How To Reformat Your Computer...Dario B


In some occasions, be it because you have reasons to suspect that the virus you caught has permanently damaged your system, because your PC is getting way slower than it used to be, or even just as a scheduled maintenance practice, reformatting your computer can be an useful way of 'cleaning up the mess' and regain all the computational speed your PC used to have when you turned it on for the first time. This article provides you with an easy step-by-step guide to make sure a smooth reformatting process.

As the first step, make sure you have a copy of the operating system you want to install, and all the installation files of the programs you need most, or at least make sure you know where to get them. You'll need to backup all the important data in your hard disk(s). Save all important files (a 'safe' choice is to backup the entire C:\Documents and Settings\ on Windows, and the /home folder on Linux) to an optical drive or an external USB drive -- in this last case, remember to correctly unmount and remove the disk before restarting the system. Consider including into the backup also the most important application files and an archive containing your e-mails. If this is the first time reformatting your computer, it's always best to take at least a day or two to make sure you don't forget any important file into the backup.



When you're sure you're good to go on to the next step, insert the CD/DVD of the operating system of your choice and restart. If nothing happens (e.g., the computer restarts normally), that means there is one little more step to go: when you restart, check the initial messages and press the right button to enter the boot devices setup screen (the button is usually F7, but it depends on the underlying system) and select the CD-ROM drive as the first device from which to boot -- you might want to roll back this setting once you're done reformatting).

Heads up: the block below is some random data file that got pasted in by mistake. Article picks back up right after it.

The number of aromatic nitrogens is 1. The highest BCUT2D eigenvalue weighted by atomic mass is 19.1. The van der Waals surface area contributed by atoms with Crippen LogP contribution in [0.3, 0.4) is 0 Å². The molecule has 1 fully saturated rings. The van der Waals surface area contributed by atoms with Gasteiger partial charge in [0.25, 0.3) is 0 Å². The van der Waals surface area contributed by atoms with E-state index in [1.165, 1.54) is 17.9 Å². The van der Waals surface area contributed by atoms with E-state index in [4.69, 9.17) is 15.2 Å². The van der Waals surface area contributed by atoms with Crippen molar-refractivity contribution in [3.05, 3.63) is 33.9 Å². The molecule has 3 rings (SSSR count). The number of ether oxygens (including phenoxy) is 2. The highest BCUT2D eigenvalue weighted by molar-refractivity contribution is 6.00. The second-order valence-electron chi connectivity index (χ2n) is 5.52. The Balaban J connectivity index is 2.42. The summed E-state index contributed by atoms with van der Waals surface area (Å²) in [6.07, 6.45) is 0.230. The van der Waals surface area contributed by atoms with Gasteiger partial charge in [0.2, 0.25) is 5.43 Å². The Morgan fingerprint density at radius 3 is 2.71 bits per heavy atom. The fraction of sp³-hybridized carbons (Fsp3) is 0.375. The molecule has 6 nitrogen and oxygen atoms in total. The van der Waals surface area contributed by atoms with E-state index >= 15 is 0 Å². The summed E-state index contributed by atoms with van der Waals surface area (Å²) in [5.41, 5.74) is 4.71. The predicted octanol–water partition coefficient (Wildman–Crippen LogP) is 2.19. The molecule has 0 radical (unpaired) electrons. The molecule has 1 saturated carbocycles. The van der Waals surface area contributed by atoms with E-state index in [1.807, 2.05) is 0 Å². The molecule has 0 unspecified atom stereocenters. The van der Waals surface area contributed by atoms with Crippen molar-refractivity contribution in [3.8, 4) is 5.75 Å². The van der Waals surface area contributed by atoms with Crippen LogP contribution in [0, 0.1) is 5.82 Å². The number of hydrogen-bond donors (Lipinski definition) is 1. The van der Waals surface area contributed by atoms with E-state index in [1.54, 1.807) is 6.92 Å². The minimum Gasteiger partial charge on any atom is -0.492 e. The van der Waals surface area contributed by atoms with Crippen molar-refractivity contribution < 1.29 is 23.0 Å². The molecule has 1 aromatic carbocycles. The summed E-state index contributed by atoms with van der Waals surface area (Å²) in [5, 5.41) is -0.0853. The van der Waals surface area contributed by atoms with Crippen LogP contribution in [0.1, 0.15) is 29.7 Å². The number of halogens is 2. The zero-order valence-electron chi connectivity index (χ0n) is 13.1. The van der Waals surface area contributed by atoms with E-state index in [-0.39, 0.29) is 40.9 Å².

At this point, your system will boot up from the CD-ROM. Follow the instructions carefully, particularly when you're asked to format your hard drive and delete all files on it -- if you're sure all the data is safe and backed up, go on with the OS installation. This will typically take one to two hours and requires little amount of configuration by the user (including assigning keyboard layout, system language, time, user names and passwords...).



Once the system is installed, you can remove the installation CD-ROM. If you wish, you can restart to change a setting so that even if you forget a CD-ROM in the drive, your PC won't do fancy things -- to do that, see the simple instructions above. Now, all you have to do is simply to take your backup unit and copy all the data back into the new system. Install all the programs you need, either from installers of from the Internet, and finally restart one more time (most program installations require restarting). If you're running on Windows, it might be a good idea to install an anti virus as soon as possible.



If you followed these steps carefully, your new system should be up and running as good as new!

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